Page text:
Mary and I are veteran travelers who have both been to Nantucket briefly in the past, but after more than a week on this small island off Cape Cod, Massachusetts, we became unabashed fans of what the natives affectionately dub “ACK” (that’s the airport code for Nantucket’s picture-postcard airport — more about that in a bit).
If all you know about Nantucket (outside of limericks) is that it is cool in the summer (it is) and it was once a whaling center and the home port of the Ron Howard movie “In the Heart of the Sea,” you’d be correct. The island was the center of the lucrative and bloody whaling trade for a century or more and became America’s first truly wealthy city, more influential and powerful than anything on the mainland. The thousands of beautiful, gray-shingled homes that still dominate Nantucket are a byproduct of that legacy. The entire island looks like a movie set.
The first stop should be the excellent Whaling Museum. Your ticket, which gets you into several other attractions, includes live lectures — the story of the doomed whaling ship, the Essex, one of the inspirations for both “Moby Dick” and “In the Heart of the Sea” — as well as a viewing of “Nantucket” (a glorious, stirring documentary by Ric Burns). The museum has a host of artifacts and displays to peruse, from massive whale bones to tiny scrimshawed teeth.
You’ll learn, for instance, that the collapse of the whaling oil industry was, in great part, the reason why Nantucket became frozen in time, a forgotten destination until the end of the 19th century when tourists began to rediscover its charms. Since then, the island has mandated that all buildings must feature the cedar shingles that provide Nantucket’s nickname, “The Little Grey Lady of the Sea.”
But whaling did something else. It created America’s first truly international city. The whaling ships fearlessly circumnavigated the globe, returning with not just precious whale oil but crews from Micronesia, Africa and elsewhere, some of whom remained and left their own mark on the island. The island’s antique shops are filled with odd and wonderful treasures from these expeditions, and there are pockets where you can still hear hints of Portuguese.
The other intriguing side to whaling is that pre-Civil War crews also included African Americans. Couple that with Nantucket’s Quaker — rather than Puritan — heritage and you have one of the earliest homes of the antislavery movement. Black abolitionist Frederick Douglass delivered his first fiery sermon here, and the island is said have been part of the Underground Railroad. We dined at a delightful pub, The Brotherhood of Thieves, which was one of those stops. Numerous shops and historic sites identify the continuing influence of African Americans on this storied island.
Perhaps you know of Nantucket’s coastline. Virtually all of the island’s beaches are open to the public, unlike much of New England and elsewhere. There is a charming children’s beach next to the harbor. One of the ever-present Wave buses ($1 or $2 will get you anywhere — they’re fast, clean and cheap) will hustle you to Breakers Beach in five minutes, a long, sandy beach on the bay side of the island. Other buses —or bikes — will take you to the wilder Atlantic beaches, including Surfside.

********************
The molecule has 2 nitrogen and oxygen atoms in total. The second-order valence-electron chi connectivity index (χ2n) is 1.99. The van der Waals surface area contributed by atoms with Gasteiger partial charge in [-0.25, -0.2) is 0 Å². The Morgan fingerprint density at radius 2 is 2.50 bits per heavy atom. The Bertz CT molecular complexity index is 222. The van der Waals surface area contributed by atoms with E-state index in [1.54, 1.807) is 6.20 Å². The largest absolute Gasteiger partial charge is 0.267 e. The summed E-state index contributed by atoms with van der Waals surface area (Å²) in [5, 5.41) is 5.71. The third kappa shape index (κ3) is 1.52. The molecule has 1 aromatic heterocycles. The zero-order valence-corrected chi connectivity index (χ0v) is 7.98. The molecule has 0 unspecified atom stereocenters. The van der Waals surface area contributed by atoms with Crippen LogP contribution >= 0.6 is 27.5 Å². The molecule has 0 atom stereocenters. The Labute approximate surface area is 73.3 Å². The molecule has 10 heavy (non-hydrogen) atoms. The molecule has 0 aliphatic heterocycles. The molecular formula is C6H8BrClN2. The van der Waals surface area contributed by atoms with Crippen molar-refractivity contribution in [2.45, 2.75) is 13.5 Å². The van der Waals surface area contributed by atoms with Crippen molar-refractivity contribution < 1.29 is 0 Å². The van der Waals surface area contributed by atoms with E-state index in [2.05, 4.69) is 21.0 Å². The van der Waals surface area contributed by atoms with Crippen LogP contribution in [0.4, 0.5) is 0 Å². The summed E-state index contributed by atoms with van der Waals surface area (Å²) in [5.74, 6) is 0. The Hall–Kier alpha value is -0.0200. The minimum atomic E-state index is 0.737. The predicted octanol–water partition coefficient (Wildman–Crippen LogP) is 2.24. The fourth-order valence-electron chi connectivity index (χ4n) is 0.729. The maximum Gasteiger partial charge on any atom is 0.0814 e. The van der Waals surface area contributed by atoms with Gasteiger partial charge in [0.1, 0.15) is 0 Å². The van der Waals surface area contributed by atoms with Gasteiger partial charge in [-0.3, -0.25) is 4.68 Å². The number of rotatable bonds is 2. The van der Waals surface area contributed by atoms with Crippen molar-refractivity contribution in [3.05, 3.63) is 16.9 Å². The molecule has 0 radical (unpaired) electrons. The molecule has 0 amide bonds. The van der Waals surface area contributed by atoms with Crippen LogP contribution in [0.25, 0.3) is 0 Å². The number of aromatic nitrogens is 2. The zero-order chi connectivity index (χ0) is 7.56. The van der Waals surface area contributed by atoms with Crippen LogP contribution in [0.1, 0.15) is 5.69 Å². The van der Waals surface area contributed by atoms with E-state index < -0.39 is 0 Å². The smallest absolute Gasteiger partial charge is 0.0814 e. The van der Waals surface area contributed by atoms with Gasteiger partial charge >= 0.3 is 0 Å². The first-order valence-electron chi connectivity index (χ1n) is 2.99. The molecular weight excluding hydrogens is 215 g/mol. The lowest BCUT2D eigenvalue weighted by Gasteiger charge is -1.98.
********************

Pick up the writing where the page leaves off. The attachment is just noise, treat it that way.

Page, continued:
One day our dear friend and tour guide, Ella Prichard, rented a car and toured the island with us, visiting the other tiny villages — almost always associated with a beach — around the island, ending up at delightful Siasconset on the eastern end. This is some of Nantucket’s most coveted terrain with beautiful mansions and cottages on a bluff overlooking the cold Atlantic, crashing into the rocks below. Recent storms have eroded the cliff badly, forcing the relocation or abandonment of several homes along the cliff’s edge. ’Sconset is dreamily perfect, awash in flowers and much quieter than the bustle of the city of Nantucket on the other side of the island. For such a small island, Nantucket has an impressively varied terrain, including the interior, which has largely been preserved in its original wild state.
Another surprise – the preponderance of flowers. We’d seen nothing like this since the west coast of England. Every house, every yard — no matter how small — was awash in flowers. In late July, the dominant color was blue — mountains of hydrangeas half-covered every façade. They were just starting their slow fade, but six-foot-tall stargazer lilies scented the air down every street. June is the time to see the roses, but the ever-present flower boxes were still bursting to capacity with riots of color. A few steps down every street not in the town center led to another creative array of color. It never got old.
Nantucket, which is the name of the harbor town as well as the island, is a legendary shopping center, as the hordes of visitors arriving hourly by ferry from the mainland can attest. Part of the attraction is the look of the place — buildings all but unchanged for 200 years separated by cobblestone streets. Actually, these are really big cobblestones, since many of them served as ballast on the whaling ships. The other attraction is the quality. A few years ago a national retailer, whose name we won’t dignify here, bought a shop on Main Street. Horrified, Nantucket residents passed a law stipulating that no establishment with more than 14 stores can do business on the island. That means you’ll either see very exclusive shops (with windows that boast: “Paris, London, New York, Nantucket”) or an absolutely unique assortment of local stores, art galleries and restaurants.